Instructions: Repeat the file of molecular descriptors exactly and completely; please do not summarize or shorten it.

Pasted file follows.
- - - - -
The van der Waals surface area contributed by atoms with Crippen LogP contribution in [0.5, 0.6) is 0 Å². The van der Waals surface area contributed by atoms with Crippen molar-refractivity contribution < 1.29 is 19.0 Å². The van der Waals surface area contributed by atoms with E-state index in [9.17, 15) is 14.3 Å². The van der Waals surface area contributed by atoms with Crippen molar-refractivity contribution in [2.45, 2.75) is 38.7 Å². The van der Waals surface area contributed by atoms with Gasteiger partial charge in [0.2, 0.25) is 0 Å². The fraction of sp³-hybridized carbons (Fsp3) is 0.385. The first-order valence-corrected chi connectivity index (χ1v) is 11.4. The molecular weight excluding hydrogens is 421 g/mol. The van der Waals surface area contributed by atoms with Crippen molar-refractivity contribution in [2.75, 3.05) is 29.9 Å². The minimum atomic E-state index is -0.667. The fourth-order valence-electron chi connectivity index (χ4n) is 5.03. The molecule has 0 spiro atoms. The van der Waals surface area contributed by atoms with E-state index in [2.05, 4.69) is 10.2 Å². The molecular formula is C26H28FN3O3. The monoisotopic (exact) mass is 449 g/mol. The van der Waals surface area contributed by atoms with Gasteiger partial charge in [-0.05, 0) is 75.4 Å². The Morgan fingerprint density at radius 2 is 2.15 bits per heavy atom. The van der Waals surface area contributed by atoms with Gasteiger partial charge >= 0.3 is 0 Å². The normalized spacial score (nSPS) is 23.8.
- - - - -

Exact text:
The van der Waals surface area contributed by atoms with Crippen LogP contribution in [0.5, 0.6) is 0 Å². The van der Waals surface area contributed by atoms with Crippen molar-refractivity contribution < 1.29 is 19.0 Å². The van der Waals surface area contributed by atoms with E-state index in [9.17, 15) is 14.3 Å². The van der Waals surface area contributed by atoms with Crippen molar-refractivity contribution in [2.45, 2.75) is 38.7 Å². The van der Waals surface area contributed by atoms with Gasteiger partial charge in [0.2, 0.25) is 0 Å². The fraction of sp³-hybridized carbons (Fsp3) is 0.385. The first-order valence-corrected chi connectivity index (χ1v) is 11.4. The molecular weight excluding hydrogens is 421 g/mol. The van der Waals surface area contributed by atoms with Crippen molar-refractivity contribution in [2.75, 3.05) is 29.9 Å². The minimum atomic E-state index is -0.667. The fourth-order valence-electron chi connectivity index (χ4n) is 5.03. The molecule has 0 spiro atoms. The van der Waals surface area contributed by atoms with E-state index in [2.05, 4.69) is 10.2 Å². The molecular formula is C26H28FN3O3. The monoisotopic (exact) mass is 449 g/mol. The van der Waals surface area contributed by atoms with Gasteiger partial charge in [-0.05, 0) is 75.4 Å². The Morgan fingerprint density at radius 2 is 2.15 bits per heavy atom. The van der Waals surface area contributed by atoms with Gasteiger partial charge >= 0.3 is 0 Å². The normalized spacial score (nSPS) is 23.8.